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Soprano Mireille Asselin on The Song Continues... Experience

Last winter, specially selected vocalists had the opportunity to explore the art of song with Marilyn Horne and Kurt Moll in a Professional Training Workshop called The Song Continues … Below, participant Mireille Asselin, an award-winning emerging soprano, shares her experience. Visit our professional programs page to learn more or to apply for The Song Continues … in 2011–2012.

One of my good friends remarked the other day that my job as a singer involved so much more than simply singing, and it made me realize just how true that statement was. I, like most young professional singers, spend hours every day managing the business side of being a musician. That's why I was so grateful for Carnegie's Hall gift of freedom to focus on my art in The Song Continues …


Song Continues Workshop  

Each year, The Song Continues culminates in performances at Carnegie Hall. Photo by Pete Checchia.  

During my week in the workshop, I heard fabulous recitals that introduced me to new repertoire. I also learned from legends Kurt Moll and Marilyn Horne. They imparted pearls of wisdom to master class pupils like myself, and I worked on Ravel’s Shéhérazade with the brilliant pianist Malcolm Martineau, who taught me a vocal lesson I'll never forget. He said to think of consonants as being little dashes of cinnamon that flavored the musical line—something I now think of often on the stage. For the entire workshop experience,  I was surrounded by gifted and passionate peers, like my roommate for the week, mezzo-soprano Liza Forrester who sang some of the best Kurt Weill I’ve ever heard, and my pianist Adam Nielsen. His playing during my Ravel songs was nothing short of jaw-dropping! 

The week also provided invaluable mentorship opportunities with Marilyn Horne and the artistic staff of Carnegie Hall, which in my case led to an invitation to return this year as a guest recitalist! But most important, The Song Continues … turned out to be a place I could reconnect with song and with music-making. I was honored to have the chance to work with like-minded artists who shared a keen interest in continuous personal development and a drive to keep art song alive and thriving in our modern, busy world.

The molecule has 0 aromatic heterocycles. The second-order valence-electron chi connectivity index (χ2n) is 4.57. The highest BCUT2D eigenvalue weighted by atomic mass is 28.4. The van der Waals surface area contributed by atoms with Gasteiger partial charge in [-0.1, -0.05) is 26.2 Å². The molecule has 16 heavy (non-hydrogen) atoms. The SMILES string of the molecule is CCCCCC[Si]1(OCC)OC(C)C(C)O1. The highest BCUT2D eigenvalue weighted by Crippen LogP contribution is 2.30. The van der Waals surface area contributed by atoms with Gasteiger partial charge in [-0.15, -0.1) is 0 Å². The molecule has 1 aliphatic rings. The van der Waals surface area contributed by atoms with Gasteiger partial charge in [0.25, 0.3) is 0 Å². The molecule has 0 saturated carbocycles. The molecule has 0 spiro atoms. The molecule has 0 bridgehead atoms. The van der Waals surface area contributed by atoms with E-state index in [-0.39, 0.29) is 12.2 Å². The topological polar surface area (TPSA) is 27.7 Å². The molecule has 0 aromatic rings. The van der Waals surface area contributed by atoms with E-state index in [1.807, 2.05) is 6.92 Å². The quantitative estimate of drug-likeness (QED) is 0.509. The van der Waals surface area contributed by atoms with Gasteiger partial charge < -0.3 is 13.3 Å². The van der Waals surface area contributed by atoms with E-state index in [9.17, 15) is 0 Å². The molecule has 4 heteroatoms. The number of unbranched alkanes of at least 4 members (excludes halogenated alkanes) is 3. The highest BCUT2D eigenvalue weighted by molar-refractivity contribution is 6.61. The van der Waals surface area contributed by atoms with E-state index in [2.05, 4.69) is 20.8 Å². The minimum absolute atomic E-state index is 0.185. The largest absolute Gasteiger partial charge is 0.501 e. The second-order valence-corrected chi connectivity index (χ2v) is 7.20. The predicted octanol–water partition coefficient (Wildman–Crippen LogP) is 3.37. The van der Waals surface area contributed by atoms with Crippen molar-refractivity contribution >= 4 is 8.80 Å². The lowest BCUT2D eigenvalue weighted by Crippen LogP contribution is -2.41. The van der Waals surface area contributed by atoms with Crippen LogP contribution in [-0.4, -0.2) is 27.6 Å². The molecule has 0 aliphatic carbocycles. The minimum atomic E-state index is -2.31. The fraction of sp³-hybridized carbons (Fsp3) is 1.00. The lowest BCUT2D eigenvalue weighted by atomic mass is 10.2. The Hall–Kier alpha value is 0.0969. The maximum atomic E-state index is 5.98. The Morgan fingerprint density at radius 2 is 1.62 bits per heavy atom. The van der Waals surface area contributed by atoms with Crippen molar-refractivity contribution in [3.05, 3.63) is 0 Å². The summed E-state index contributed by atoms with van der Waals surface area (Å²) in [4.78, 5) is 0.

As a working artist, it's so easy to get swept up in communications with concert presenters and one’s manager, not to mention keeping press materials up to date, negotiating fees and contracts, applying for visas, and updating websites. A singer also usually faces a constant stream of applications for programs, grants, and competitions on the go. Plus, when on contract, vocalists often are required to flit around for costume and wig fittings, and sit for the odd interview—or even photo shoots between staging and musical rehearsals. It is easy at times to lose sight of what our job really is and why we choose to do it. 

Pianist Malcolm Martineau taught me to think of consonants as little dashes of cinnamon that flavored the musical line.

 We love music, and our duty is to sing it as well and with as much artistic integrity and application as possible, for whoever wants to listen. That is why a course like the Weill Music Institute’s The Song Continues ... is so important for today’s young singer. It is a place where one can go to focus on being an artist. 

Visit our professional programs section to learn more about workshops like this one and to apply for The Song Continues … in 2011–2012. This season's workshop leaders include Marilyn Horne, Renée Fleming, Graham Johnson, and Warren Jones. The application deadline is September 15, 2011.

Marilyn Horne, Renée Fleming, and Graham Johnson: The Song Continues... Exploring the Art of Song
Carnegie Hall's Professional Training Workshops

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